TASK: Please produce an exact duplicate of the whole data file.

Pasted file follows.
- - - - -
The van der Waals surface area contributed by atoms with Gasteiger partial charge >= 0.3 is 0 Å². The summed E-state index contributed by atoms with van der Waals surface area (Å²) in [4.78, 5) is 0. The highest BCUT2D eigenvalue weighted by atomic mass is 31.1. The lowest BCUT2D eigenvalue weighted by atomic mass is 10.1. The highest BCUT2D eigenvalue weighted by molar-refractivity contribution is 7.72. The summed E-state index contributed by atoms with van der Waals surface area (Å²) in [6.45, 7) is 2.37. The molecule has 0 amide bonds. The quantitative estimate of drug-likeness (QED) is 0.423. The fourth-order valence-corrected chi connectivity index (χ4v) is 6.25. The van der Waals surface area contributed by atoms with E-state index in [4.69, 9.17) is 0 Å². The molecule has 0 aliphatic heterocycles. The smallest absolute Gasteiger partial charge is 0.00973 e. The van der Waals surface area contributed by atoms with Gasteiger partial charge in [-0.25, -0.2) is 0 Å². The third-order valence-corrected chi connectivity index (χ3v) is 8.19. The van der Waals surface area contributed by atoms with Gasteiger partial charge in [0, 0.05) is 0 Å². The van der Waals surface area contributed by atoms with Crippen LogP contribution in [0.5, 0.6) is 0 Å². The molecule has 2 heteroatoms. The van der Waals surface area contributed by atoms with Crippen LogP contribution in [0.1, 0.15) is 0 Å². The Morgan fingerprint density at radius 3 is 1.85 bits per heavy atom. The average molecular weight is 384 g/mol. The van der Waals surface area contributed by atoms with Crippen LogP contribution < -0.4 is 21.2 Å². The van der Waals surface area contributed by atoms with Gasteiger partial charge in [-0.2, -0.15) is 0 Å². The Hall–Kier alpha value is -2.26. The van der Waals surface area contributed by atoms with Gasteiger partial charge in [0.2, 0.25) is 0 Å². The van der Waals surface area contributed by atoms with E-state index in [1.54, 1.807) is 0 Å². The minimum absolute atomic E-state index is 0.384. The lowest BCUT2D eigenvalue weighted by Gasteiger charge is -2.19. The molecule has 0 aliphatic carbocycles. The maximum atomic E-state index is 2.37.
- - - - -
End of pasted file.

The van der Waals surface area contributed by atoms with Gasteiger partial charge >= 0.3 is 0 Å². The summed E-state index contributed by atoms with van der Waals surface area (Å²) in [4.78, 5) is 0. The highest BCUT2D eigenvalue weighted by atomic mass is 31.1. The lowest BCUT2D eigenvalue weighted by atomic mass is 10.1. The highest BCUT2D eigenvalue weighted by molar-refractivity contribution is 7.72. The summed E-state index contributed by atoms with van der Waals surface area (Å²) in [6.45, 7) is 2.37. The molecule has 0 amide bonds. The quantitative estimate of drug-likeness (QED) is 0.423. The fourth-order valence-corrected chi connectivity index (χ4v) is 6.25. The van der Waals surface area contributed by atoms with E-state index in [4.69, 9.17) is 0 Å². The molecule has 0 aliphatic heterocycles. The smallest absolute Gasteiger partial charge is 0.00973 e. The van der Waals surface area contributed by atoms with Gasteiger partial charge in [-0.25, -0.2) is 0 Å². The third-order valence-corrected chi connectivity index (χ3v) is 8.19. The van der Waals surface area contributed by atoms with Gasteiger partial charge in [0, 0.05) is 0 Å². The van der Waals surface area contributed by atoms with Crippen LogP contribution in [0.5, 0.6) is 0 Å². The molecule has 2 heteroatoms. The van der Waals surface area contributed by atoms with Crippen LogP contribution in [0.1, 0.15) is 0 Å². The Morgan fingerprint density at radius 3 is 1.85 bits per heavy atom. The average molecular weight is 384 g/mol. The van der Waals surface area contributed by atoms with Crippen LogP contribution < -0.4 is 21.2 Å². The van der Waals surface area contributed by atoms with Gasteiger partial charge in [-0.2, -0.15) is 0 Å². The Hall–Kier alpha value is -2.26. The van der Waals surface area contributed by atoms with Gasteiger partial charge in [0.2, 0.25) is 0 Å². The van der Waals surface area contributed by atoms with E-state index in [1.54, 1.807) is 0 Å². The minimum absolute atomic E-state index is 0.384. The lowest BCUT2D eigenvalue weighted by Gasteiger charge is -2.19. The molecule has 0 aliphatic carbocycles. The maximum atomic E-state index is 2.37.